Golf here is so peaceful, the atmosphere is only interrupted by the sound of the nearby sea

BRAUNTON, North Devon, England (Sept. 4, 2018) – A peaceful and pastoral place where golfers have been pitchin’ and puttin’ for par for more than a century — that may be the best way to describe the golf experience at the Saunton Golf Club,  which is located in the small seaside village of Braunton in north Devon.

Here, golfers have access to a pair of 18-hole championship links layouts – Saunton East and Saunton West. As you stroll along the fairways of Saunton East and Saunton West, you are constantly watching the surrounding hills which are dominated by pastures filled with of bales of hay, grazing cattle, and the next agricultural crop. You’ll also see the occasional windmill which is generating power from the ever-present breeze which is a signature staple of this golf club.

At Saunton, there are no sounds of nearby cars, buses, motorcycles, or airplanes. And, there are no homes on the golf course or any resort hotels overlooking the golf course.

Instead, at the Saunton Golf Club, you are at one with Mother Nature from the moment you begin play until you hole-out on the 18th hole of either course. It’s worth noting that the 10th hole on both courses is “out in the country,” so you won’t see the clubhouse again until you finish the home hole. If you expect to get hungry or thirsty while playing, pack a snack and a thirst-quenching beverage in your bag.

The best way to describe Saunton East is to read the recollections of six-time major champion (three Masters Green Jackets and three ‘Champion Golfer of the Year’ experiences at the Open Championship) Sir Nick Faldo:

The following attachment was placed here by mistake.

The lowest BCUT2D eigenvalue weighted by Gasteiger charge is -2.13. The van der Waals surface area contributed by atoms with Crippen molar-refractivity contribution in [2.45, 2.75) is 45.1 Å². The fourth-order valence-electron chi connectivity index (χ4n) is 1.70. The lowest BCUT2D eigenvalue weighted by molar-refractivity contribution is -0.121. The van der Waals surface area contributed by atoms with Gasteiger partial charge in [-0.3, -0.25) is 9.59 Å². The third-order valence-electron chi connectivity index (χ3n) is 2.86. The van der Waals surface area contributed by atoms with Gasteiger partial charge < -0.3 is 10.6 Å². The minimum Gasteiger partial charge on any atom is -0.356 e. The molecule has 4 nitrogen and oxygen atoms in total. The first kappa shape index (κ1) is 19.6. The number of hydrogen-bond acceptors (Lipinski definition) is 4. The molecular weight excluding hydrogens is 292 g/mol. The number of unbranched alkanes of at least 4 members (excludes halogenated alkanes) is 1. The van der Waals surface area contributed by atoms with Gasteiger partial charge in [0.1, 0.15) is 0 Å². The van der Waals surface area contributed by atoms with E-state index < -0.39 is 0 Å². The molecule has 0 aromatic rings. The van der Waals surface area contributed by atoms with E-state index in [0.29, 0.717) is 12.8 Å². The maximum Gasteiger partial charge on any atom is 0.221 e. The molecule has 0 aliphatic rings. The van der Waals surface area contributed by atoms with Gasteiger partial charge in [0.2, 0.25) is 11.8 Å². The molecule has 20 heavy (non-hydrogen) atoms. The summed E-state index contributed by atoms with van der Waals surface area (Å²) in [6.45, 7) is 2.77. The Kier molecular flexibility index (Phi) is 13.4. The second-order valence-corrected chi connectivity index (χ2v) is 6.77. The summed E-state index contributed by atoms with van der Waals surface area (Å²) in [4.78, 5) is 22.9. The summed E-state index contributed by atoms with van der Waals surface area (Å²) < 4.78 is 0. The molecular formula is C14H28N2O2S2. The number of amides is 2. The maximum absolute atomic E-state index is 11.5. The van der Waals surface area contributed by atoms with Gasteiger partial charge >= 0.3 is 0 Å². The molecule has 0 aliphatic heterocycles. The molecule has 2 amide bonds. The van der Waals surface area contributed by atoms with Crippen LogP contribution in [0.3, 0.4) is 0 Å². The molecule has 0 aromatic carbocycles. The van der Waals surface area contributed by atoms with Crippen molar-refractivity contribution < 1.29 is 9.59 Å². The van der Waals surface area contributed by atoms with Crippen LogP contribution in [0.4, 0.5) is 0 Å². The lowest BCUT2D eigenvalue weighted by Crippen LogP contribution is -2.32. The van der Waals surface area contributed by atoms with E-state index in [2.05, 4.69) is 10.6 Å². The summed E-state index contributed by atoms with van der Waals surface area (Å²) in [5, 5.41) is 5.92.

“I’ve no doubt that if the East Course were located on the coast of Lancashire or Kent, it would have hosted an Open Championship by now,” recalls Faldo.

Faldo has similar words of praise for Saunton West.

“The landscape on the West Course is perhaps even more spectacular than the East Course and I cannot think of anywhere in England where the 36 holes could be more enjoyable,” adds Faldo.

At Sounton East and West, which are built upon the sand hills of the Braunton Burrows, the peaceful atmosphere is only interrupted by the sound of the nearby sea. As you look at both courses from various vantage points, the local terrain does not look like a golf course. Instead, it looks like a series of natural sand dunes which act as a natural buffer protecting the integrity of the seashore from local erosion. Instead, in between the sand dunes are the many fairways of the Saunton Golf Club.

The character of Saunton East can also be best described by the names given to each hole. Fifteen of the holes have a one-word title. The exceptions are the 4th (The Gap), the 7th (Anstead’s Humps) and the 18th (Isaac’s Slopes). Saunton East opens with Gullpit (the 1st hole), concludes the front nine with Beacons (the 9th hole), and starts the back nine with Plateau (the 10th hole). The 11th hole (Field) is particularly quaint. It’s a short par-4 which measures just over 300 yards, but it’s a left-to-right dogleg where the fairway winds its way around an adjacent farmer’s field which is separated from the course by a stone hedge. And, to the right of the green, bordering the hedge, is a small burn (i.e. stream) which can play havoc with your score if you are careless with your approach to the green.